Their arm hairs touched instantly, separating them the way magnets pull and push from each other. Like little kids they giggled silently to themselves as(more…)
My words scream my concerns, my schedule echoes them, all while my voice expresses the betrayal. Still you respond with “cool,” “nice,” and “just do it.” As if any of this is that simple to me.
ma Lynn had first met Ryan in the public library. He had signed up for a tutoring session with her through the library. They were three years apart. Ryan had repeated a grade from when his family moved up. Emma Lynn had graduated high school and college early. Ryan was a part-time athlete and a part-time trouble-maker. The rest of the time he spent much to himself. Working on a bike he was putting together for after his birthday. Not that that stopped him from driving abandon cars around town or the bikes of some of his more rough and tough friends. Emma Lynn was working on her Doctorate. Her boyfriend was a college professor where she was attending classes. He was 20 years her senior, but intellectually they were on the same page. Timothy and Emma Lynn often spent evenings at his home in the living room, television off, papers being graded or worked on; dinners on the table Timothy’s ex-wife had picked out, glasses of red wine being poured over conversations about environmental issues, political debates, and planning for the future. Emma Lynn thought of Timothy in stark contrast to Ryan, who she wasn’t entirely if it was his ambivalence or brain that made him seemingly illiterate. Everything about Timothy was smart – the way he dressed, the way he spoke, the fun they had, the love they made that was passionate and a little methodical, like one writing a very interesting and tough literary criticism. Emma Lynn was sure that there was very little that Ryan did which was smart. But she had a feeling there might be one or two things that he did better than Timothy.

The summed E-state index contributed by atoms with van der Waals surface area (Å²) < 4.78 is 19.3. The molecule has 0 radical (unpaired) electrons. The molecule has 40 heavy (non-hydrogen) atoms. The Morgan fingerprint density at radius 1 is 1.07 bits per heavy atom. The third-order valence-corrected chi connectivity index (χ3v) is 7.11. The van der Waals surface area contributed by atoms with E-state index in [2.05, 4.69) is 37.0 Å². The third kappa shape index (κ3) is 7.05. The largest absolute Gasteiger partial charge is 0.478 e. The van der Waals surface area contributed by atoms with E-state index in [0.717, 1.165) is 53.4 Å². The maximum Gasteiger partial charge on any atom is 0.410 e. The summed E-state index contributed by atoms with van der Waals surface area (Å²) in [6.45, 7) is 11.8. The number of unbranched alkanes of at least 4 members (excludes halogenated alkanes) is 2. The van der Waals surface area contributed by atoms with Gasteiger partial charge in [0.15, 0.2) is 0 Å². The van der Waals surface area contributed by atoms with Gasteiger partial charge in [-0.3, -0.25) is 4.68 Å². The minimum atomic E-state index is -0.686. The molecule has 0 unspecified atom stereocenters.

It was six years ago. Leilah was 26. She had graduated from college three years ago and was working at a job she hated. It wasn’t that she hated to work. It was actually quite the opposite. She loved working, but all the same she hated this job. More specifically, she hated the past year of her life. Her anxiety had been spiraling. Her eating habits had taken a non-existent turn. She was smoking and drinking coffee as though they were the air of the fresh outdoors and nectar straight from the ancient gods. Her dating life was a slew of awful men, one worse than the one before. To line the men whom she encountered up would mimic a lineup of all the usual suspects in a jail house.
The lights would come and go at no particular interval. It was as though every morning someone deliberately spun the dial on a timer so that it was never actually set properly. Sometimes there wasn’t a real light in her dark corner, but only a glow from a nearby place. Sometimes there was no glow at all. Those were the days she decided that instead of a game of “Spin the Light,” it was “Kill the Lights.” No matter what the circumstances or environment Ali never lost her mind, she just waited patiently until she was freed to go home. That was her ultimate want, to return home.